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Supply pressure will limit the upside

Source : BUSINESS_STANDARD
Last Updated: Sun, Mar 10, 2013 19:32 hrs

During the first half of 2012, prices of oilseeds, pulses and other soft commodities rose sharply due to delay in monsoon. However, favourable weather conditions following the irregular monsoon benefited the farmers of the winter crop. Late monsoon provided soil moisture, which encouraged farmers to increase acreage under the rabi crop. All these resulted in an exponential growth in yield this year. According to the latest sowing figures released by the Ministry of Agriculture, the area under rabi crop touched 62.9 million hectares this year, as against the last five-year average of 61.9 million hectares.



Among the winter crops, mustard output this year is likely to rise compared to last year. Production in 2012-13 is set to rise to about seven million tonnes (mt), compared to 5.9 mt in the previous year. This is chiefly due to higher yield, up 20 per cent from the previous year to 1,100 kg per hectare in 2012-13. Useful showers helped increase the productivity of the crop. Interestingly, this year the Solvent Extractors' Association distributed Gujarat Mustard-3 (GM-3) variety among farmers, which has shown improved yield compared to conventional seeds. After the recent surge in prices, we feel correction in mustard seed till Rs 3,250-3,200 will provide a fresh buying opportunity. Buying should be avoided at current levels.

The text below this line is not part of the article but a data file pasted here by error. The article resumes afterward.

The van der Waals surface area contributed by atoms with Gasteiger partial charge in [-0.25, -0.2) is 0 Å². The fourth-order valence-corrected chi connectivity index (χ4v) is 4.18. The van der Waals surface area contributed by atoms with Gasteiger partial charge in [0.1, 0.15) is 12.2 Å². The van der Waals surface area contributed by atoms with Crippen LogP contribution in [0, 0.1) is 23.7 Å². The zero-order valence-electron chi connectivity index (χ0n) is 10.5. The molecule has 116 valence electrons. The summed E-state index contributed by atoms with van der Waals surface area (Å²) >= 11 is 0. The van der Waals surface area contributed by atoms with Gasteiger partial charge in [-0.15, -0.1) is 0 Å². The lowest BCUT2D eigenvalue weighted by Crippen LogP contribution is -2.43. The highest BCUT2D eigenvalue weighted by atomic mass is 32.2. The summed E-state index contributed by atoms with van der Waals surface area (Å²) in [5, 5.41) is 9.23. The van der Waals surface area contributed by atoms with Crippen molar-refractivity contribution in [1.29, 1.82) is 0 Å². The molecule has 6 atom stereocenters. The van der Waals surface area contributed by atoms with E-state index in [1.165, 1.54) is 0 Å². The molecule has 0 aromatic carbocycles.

Wheat production during the current rabi harvest season is expected to be 94-95 mt - near the levels of 2011-12. India achieved a bumper wheat crop in the 2011-12 crop-year (July-June) as yields rose due to conducive weather during February and March. The government has already given permission to export 4.5 mt of wheat in 2012. This could give prices a boost. Else, prices are likely to remain under pressure.

Soybean prices have been drifting lower since September on expectations of higher production in South America. However, fresh demand for soy meal from India has triggered a bullish streak in the domestic market. Demand for soy meal from China and South East Asian countries has remained strong. Exports to Iran tripled to 189,975 tonnes in February, compared to 61,089 tonnes in January. On the back of meal demand, soybean prices have surged to Rs 3,500 per quintal from Rs 3,300 a quintal in a span of five days. Despite a surge in supplies from Brazil and Argentina, if demand for meal continues to grow, we expect limited downside for soybean. But, due to increased supply from South America we expect prices to test Rs 3,400 per quintal.

On the other hand, weather predictions for the US remain a cause of concern, as it approaches its new planting season. According to the forecast by National Oceanic and Atmospheric Administration (NOAA), climate models indicate negative precipitation anomalies for South-Eastern US through April. With an expected change from recent wetness to drier conditions, drought is likely to persist or develop along the central and eastern Gulf Coast. Drought now when the US soybean stocks are at a nine-year low will push up prices of oilseeds in the second half of the year. Therefore, weather developments in the US warrant a close watch.

The demand-supply scenario for the domestic market projects higher supply of most rabi crops. Weather developments in Argentina and US will determine meal exports from India. This will be an important factor to watch out for.

The author is head - commodity research, Nirmal Bang Commodities Pvt Ltd

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